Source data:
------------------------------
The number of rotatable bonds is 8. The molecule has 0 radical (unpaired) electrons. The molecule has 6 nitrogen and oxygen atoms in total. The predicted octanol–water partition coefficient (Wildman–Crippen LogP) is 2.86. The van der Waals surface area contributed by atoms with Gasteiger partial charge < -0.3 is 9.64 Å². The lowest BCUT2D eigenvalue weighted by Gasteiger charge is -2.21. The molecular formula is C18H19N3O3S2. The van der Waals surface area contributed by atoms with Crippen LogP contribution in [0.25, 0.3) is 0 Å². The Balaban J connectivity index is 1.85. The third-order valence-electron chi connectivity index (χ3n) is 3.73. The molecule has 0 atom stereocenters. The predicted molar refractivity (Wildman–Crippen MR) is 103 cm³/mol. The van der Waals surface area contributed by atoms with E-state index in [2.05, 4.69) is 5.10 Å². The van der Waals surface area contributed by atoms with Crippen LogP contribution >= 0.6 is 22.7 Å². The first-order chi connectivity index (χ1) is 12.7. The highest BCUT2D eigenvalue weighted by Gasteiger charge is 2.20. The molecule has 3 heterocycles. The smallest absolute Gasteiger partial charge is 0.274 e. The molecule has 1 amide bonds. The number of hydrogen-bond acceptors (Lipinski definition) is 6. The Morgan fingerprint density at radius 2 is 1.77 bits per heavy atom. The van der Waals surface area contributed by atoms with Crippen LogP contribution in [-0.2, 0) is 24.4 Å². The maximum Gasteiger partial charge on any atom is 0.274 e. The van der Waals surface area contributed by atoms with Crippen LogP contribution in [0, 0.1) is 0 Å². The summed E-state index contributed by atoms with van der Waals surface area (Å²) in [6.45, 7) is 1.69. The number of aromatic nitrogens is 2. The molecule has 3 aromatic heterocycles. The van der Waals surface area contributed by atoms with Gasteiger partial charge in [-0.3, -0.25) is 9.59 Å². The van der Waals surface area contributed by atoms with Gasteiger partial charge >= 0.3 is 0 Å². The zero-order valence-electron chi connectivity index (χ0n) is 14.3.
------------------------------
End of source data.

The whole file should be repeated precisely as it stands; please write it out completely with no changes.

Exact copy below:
The number of rotatable bonds is 8. The molecule has 0 radical (unpaired) electrons. The molecule has 6 nitrogen and oxygen atoms in total. The predicted octanol–water partition coefficient (Wildman–Crippen LogP) is 2.86. The van der Waals surface area contributed by atoms with Gasteiger partial charge < -0.3 is 9.64 Å². The lowest BCUT2D eigenvalue weighted by Gasteiger charge is -2.21. The molecular formula is C18H19N3O3S2. The van der Waals surface area contributed by atoms with Crippen LogP contribution in [0.25, 0.3) is 0 Å². The Balaban J connectivity index is 1.85. The third-order valence-electron chi connectivity index (χ3n) is 3.73. The molecule has 0 atom stereocenters. The predicted molar refractivity (Wildman–Crippen MR) is 103 cm³/mol. The van der Waals surface area contributed by atoms with E-state index in [2.05, 4.69) is 5.10 Å². The van der Waals surface area contributed by atoms with Crippen LogP contribution >= 0.6 is 22.7 Å². The first-order chi connectivity index (χ1) is 12.7. The highest BCUT2D eigenvalue weighted by Gasteiger charge is 2.20. The molecule has 3 heterocycles. The smallest absolute Gasteiger partial charge is 0.274 e. The molecule has 1 amide bonds. The number of hydrogen-bond acceptors (Lipinski definition) is 6. The Morgan fingerprint density at radius 2 is 1.77 bits per heavy atom. The van der Waals surface area contributed by atoms with Crippen LogP contribution in [-0.2, 0) is 24.4 Å². The maximum Gasteiger partial charge on any atom is 0.274 e. The van der Waals surface area contributed by atoms with Crippen LogP contribution in [0, 0.1) is 0 Å². The summed E-state index contributed by atoms with van der Waals surface area (Å²) in [6.45, 7) is 1.69. The number of aromatic nitrogens is 2. The molecule has 3 aromatic heterocycles. The van der Waals surface area contributed by atoms with Gasteiger partial charge in [-0.3, -0.25) is 9.59 Å². The van der Waals surface area contributed by atoms with Gasteiger partial charge >= 0.3 is 0 Å². The zero-order valence-electron chi connectivity index (χ0n) is 14.3.